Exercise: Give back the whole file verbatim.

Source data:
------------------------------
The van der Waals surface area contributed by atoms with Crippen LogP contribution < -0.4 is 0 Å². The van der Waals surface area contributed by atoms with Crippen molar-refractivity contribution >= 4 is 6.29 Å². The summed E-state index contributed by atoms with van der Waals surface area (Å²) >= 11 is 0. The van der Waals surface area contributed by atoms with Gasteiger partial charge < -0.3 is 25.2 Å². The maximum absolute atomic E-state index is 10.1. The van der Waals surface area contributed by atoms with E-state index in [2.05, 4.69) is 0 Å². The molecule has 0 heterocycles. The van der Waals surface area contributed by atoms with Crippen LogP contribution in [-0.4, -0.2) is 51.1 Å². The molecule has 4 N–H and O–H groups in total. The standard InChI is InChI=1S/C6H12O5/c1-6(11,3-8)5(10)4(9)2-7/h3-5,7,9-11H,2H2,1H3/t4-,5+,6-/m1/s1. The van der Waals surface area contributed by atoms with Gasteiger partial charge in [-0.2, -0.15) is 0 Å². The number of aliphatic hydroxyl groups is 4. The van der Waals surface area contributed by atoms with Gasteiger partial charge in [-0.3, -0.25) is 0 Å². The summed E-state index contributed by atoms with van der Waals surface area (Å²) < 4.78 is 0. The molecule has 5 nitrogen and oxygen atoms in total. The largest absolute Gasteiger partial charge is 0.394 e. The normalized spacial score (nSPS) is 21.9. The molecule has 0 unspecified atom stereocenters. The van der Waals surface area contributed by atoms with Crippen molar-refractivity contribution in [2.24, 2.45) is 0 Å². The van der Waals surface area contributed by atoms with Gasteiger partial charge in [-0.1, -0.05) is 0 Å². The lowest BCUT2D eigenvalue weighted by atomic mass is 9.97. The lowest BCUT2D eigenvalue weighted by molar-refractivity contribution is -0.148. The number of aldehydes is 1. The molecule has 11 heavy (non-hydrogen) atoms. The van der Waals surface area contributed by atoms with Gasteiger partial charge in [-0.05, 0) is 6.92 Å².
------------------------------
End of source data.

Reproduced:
The van der Waals surface area contributed by atoms with Crippen LogP contribution < -0.4 is 0 Å². The van der Waals surface area contributed by atoms with Crippen molar-refractivity contribution >= 4 is 6.29 Å². The summed E-state index contributed by atoms with van der Waals surface area (Å²) >= 11 is 0. The van der Waals surface area contributed by atoms with Gasteiger partial charge < -0.3 is 25.2 Å². The maximum absolute atomic E-state index is 10.1. The van der Waals surface area contributed by atoms with E-state index in [2.05, 4.69) is 0 Å². The molecule has 0 heterocycles. The van der Waals surface area contributed by atoms with Crippen LogP contribution in [-0.4, -0.2) is 51.1 Å². The molecule has 4 N–H and O–H groups in total. The standard InChI is InChI=1S/C6H12O5/c1-6(11,3-8)5(10)4(9)2-7/h3-5,7,9-11H,2H2,1H3/t4-,5+,6-/m1/s1. The van der Waals surface area contributed by atoms with Gasteiger partial charge in [-0.2, -0.15) is 0 Å². The number of aliphatic hydroxyl groups is 4. The van der Waals surface area contributed by atoms with Gasteiger partial charge in [-0.3, -0.25) is 0 Å². The summed E-state index contributed by atoms with van der Waals surface area (Å²) < 4.78 is 0. The molecule has 5 nitrogen and oxygen atoms in total. The largest absolute Gasteiger partial charge is 0.394 e. The normalized spacial score (nSPS) is 21.9. The molecule has 0 unspecified atom stereocenters. The van der Waals surface area contributed by atoms with Crippen molar-refractivity contribution in [2.24, 2.45) is 0 Å². The van der Waals surface area contributed by atoms with Gasteiger partial charge in [-0.1, -0.05) is 0 Å². The lowest BCUT2D eigenvalue weighted by atomic mass is 9.97. The lowest BCUT2D eigenvalue weighted by molar-refractivity contribution is -0.148. The number of aldehydes is 1. The molecule has 11 heavy (non-hydrogen) atoms. The van der Waals surface area contributed by atoms with Gasteiger partial charge in [-0.05, 0) is 6.92 Å².